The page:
Violence is ‘contrary to God’s nature,’ he says in a lecture at the college where he once taught.
REGENSBURG, Germany — Pope Benedict XVI stepped into the volatile realm of religious violence Tuesday, warning that fanaticism was “contrary to God’s nature” and quoting a historical criticism of Islam likely to inflame tensions in the Muslim world.
Speaking to academics at the University of Regensburg, where he taught theology in the 1970s, the pope traversed centuries of Islamic, Greek and Christian philosophy to decry holy wars and forced conversions, and to hold up Christianity as the “profound encounter of faith and reason.”
The pontiff’s lecture was long, dense and subject to wide interpretation. Rather than criticize Islam directly, he cited a Byzantine emperor’s harsh condemnation of Islam, its founder Muhammad and holy war.
Benedict used the word jihad, choosing the emotionally and politically loaded Arabic term for holy war or struggle.
“Violence is incompatible with the nature of God and the nature of the soul,” Benedict said. “Not to act in accordance with reason is contrary to God’s nature.”
In contrast to fanatic abuse of religion, the pope said, in Christianity “the fundamental decisions made about the relationship between faith and the use of human reason are part of the faith itself.”
Ultimately, the pope’s long exposition was not about Islam but about his favored themes: the dangers of secularism in the Christian West and the need to better know God, as well as the wish to open “genuine dialogue” among faiths and cultures.
But the remarks on Islam, however couched, were likely to draw the most attention.
Benedict’s disdain for radical Islam, and the use of religion to justify terrorism, is well known. Last year, during his inaugural trip as pope — to Cologne, Germany — he chastised Muslim community leaders for failing to steer young people from “the darkness of a new barbarism,” and he has asserted the fundamental importance of Europe’s Christian roots and character.
In November, Benedict is scheduled to travel to Turkey, a Muslim nation and a candidate to join the European Union, in what promises to be a prickly expedition.
At the university in this medieval city, on the fourth day of a six-day tour of his native Bavaria, the pope quoted Byzantine Emperor Manuel II in conversation with “an educated Persian”: “Show me just what Muhammad brought that was new, and there you will find things only evil and inhuman, such as his command to spread by the sword the faith he preached.”
Departing from his prepared text, the pope twice reminded the audience that he was quoting someone else, an indication that he was aware of the sensitivity of the comments.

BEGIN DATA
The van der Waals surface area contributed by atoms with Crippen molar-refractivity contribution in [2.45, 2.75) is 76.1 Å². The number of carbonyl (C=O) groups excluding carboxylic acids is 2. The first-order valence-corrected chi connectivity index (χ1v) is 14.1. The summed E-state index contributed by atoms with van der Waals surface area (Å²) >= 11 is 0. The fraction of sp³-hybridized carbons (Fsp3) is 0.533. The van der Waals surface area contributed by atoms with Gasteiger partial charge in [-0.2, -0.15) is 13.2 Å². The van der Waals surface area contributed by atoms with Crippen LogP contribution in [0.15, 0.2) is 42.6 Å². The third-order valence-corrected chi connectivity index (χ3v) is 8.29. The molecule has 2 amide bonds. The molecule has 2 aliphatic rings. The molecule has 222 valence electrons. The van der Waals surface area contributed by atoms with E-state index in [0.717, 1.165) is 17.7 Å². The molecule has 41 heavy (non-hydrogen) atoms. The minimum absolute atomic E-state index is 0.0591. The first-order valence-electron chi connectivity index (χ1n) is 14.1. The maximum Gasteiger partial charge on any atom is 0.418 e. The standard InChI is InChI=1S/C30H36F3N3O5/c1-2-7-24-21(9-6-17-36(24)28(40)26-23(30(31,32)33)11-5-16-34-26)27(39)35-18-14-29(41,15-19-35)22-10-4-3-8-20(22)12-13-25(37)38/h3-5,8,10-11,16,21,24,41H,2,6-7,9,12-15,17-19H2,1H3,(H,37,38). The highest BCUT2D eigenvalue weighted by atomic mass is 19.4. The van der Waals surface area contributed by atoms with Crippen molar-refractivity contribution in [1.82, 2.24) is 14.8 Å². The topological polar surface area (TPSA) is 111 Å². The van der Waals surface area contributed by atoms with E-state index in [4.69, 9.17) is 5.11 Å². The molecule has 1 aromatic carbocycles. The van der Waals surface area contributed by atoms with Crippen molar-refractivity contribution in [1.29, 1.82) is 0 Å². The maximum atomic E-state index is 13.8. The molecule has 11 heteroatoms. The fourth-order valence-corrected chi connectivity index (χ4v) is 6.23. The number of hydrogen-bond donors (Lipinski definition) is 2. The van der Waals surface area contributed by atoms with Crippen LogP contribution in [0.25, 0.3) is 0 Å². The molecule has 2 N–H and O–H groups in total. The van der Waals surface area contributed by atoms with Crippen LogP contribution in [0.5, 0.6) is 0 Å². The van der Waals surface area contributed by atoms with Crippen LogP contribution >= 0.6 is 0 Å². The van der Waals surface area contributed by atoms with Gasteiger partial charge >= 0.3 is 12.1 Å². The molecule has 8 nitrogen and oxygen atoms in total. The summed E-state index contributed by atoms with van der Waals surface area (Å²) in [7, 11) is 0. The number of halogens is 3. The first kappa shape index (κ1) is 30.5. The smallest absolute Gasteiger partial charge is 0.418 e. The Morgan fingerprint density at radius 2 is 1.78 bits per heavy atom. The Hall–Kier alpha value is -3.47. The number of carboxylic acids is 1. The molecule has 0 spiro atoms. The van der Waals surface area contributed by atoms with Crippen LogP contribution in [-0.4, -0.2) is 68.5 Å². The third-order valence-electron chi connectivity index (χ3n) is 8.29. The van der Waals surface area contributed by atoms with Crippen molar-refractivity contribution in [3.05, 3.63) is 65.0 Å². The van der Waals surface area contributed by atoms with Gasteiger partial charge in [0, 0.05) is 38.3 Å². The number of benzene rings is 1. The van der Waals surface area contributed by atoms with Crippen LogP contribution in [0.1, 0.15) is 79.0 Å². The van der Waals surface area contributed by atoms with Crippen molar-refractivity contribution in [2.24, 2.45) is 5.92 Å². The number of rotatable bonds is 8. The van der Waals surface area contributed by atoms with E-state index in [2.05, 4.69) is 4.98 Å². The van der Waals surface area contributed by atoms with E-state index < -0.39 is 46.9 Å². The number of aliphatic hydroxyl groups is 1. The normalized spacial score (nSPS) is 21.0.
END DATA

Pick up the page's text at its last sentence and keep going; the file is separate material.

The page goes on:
Manuel II was speaking at the end of the 14th century in Constantinople. It was a time of great tumult between the Christian and Muslim worlds and about 50 years before the fall of the city, then the capital of eastern Christendom, to the Muslim Ottomans.
The pope said the emperor would have been aware of the Koran’s instructions on the waging of holy war as he argued that the spreading of the faith through violence was “something unreasonable.”
Father Federico Lombardi, the pope’s spokesman, said Benedict was not attacking Islam but highlighting forced conversions and holy war as historical examples of the violent use of religion.
The pope “does not want to give an interpretation of Islam as something violent,” Lombardi told reporters. “We know that inside Islam there are many different positions, not only violent but nonviolent too.”
Benedict, the consummate professor, chose his words carefully. Whether he intended a more overt criticism or was provoking intellectual debate was not clear. During his 17 months as pope, Benedict has displayed a sharp intellect and deep theological grounding, but not always the keen geopolitical ear of his predecessor, John Paul II.
In comments earlier Tuesday during an outdoor Mass at a Regensburg sports field, with more than 200,000 people in attendance, Benedict foreshadowed some of the themes in his university lecture.
Christians, he said, must learn to recognize the “pathologies and the life-threatening diseases” that undermine their faith and “the ways that God’s image can be destroyed by hatred and fanaticism.” It is important, he said, “to proclaim confidently that this God has a human face.”
Dressed in golden vestments and preaching from a large white altar, Benedict also used the Mass to revisit his stance on creation and evolution, alluding to what he called “creative reason,” which suggests that the formation of the universe was more than a “mathematically ordered cosmos.”
God “is our origin and future,” he said. “When God is subtracted, something doesn’t add up for man, the world, the whole vast universe…. With this faith we have no reason to hide, no fear of ending up in a dead end…. God does not leave us groping in the dark.”